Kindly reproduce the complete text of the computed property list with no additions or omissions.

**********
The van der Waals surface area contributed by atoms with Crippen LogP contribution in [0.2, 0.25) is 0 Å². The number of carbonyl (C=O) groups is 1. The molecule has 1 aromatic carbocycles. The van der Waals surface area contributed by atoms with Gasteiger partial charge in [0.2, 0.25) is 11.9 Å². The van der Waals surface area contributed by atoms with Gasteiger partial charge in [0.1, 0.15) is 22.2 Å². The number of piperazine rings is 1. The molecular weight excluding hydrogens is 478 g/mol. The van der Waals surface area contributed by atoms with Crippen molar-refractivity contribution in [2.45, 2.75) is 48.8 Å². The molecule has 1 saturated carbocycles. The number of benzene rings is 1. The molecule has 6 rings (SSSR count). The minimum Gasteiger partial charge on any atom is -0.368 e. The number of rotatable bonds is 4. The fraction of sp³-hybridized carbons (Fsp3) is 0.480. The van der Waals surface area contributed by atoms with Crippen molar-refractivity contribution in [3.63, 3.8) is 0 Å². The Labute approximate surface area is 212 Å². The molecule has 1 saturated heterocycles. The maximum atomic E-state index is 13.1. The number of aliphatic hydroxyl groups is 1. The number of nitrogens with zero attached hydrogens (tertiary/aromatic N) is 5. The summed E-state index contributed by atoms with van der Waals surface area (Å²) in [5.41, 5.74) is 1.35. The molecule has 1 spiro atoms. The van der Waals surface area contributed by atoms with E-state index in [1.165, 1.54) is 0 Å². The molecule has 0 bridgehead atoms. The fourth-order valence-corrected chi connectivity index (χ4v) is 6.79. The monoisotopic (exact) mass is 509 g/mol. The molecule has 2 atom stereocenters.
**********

The van der Waals surface area contributed by atoms with Crippen LogP contribution in [0.2, 0.25) is 0 Å². The number of carbonyl (C=O) groups is 1. The molecule has 1 aromatic carbocycles. The van der Waals surface area contributed by atoms with Gasteiger partial charge in [0.2, 0.25) is 11.9 Å². The van der Waals surface area contributed by atoms with Gasteiger partial charge in [0.1, 0.15) is 22.2 Å². The number of piperazine rings is 1. The molecular weight excluding hydrogens is 478 g/mol. The van der Waals surface area contributed by atoms with Crippen molar-refractivity contribution in [2.45, 2.75) is 48.8 Å². The molecule has 1 saturated carbocycles. The number of benzene rings is 1. The molecule has 6 rings (SSSR count). The minimum Gasteiger partial charge on any atom is -0.368 e. The number of rotatable bonds is 4. The fraction of sp³-hybridized carbons (Fsp3) is 0.480. The van der Waals surface area contributed by atoms with Crippen molar-refractivity contribution in [3.63, 3.8) is 0 Å². The Labute approximate surface area is 212 Å². The molecule has 1 saturated heterocycles. The maximum atomic E-state index is 13.1. The number of aliphatic hydroxyl groups is 1. The number of nitrogens with zero attached hydrogens (tertiary/aromatic N) is 5. The summed E-state index contributed by atoms with van der Waals surface area (Å²) in [5.41, 5.74) is 1.35. The molecule has 1 spiro atoms. The van der Waals surface area contributed by atoms with E-state index in [1.165, 1.54) is 0 Å². The molecule has 0 bridgehead atoms. The fourth-order valence-corrected chi connectivity index (χ4v) is 6.79. The monoisotopic (exact) mass is 509 g/mol. The molecule has 2 atom stereocenters.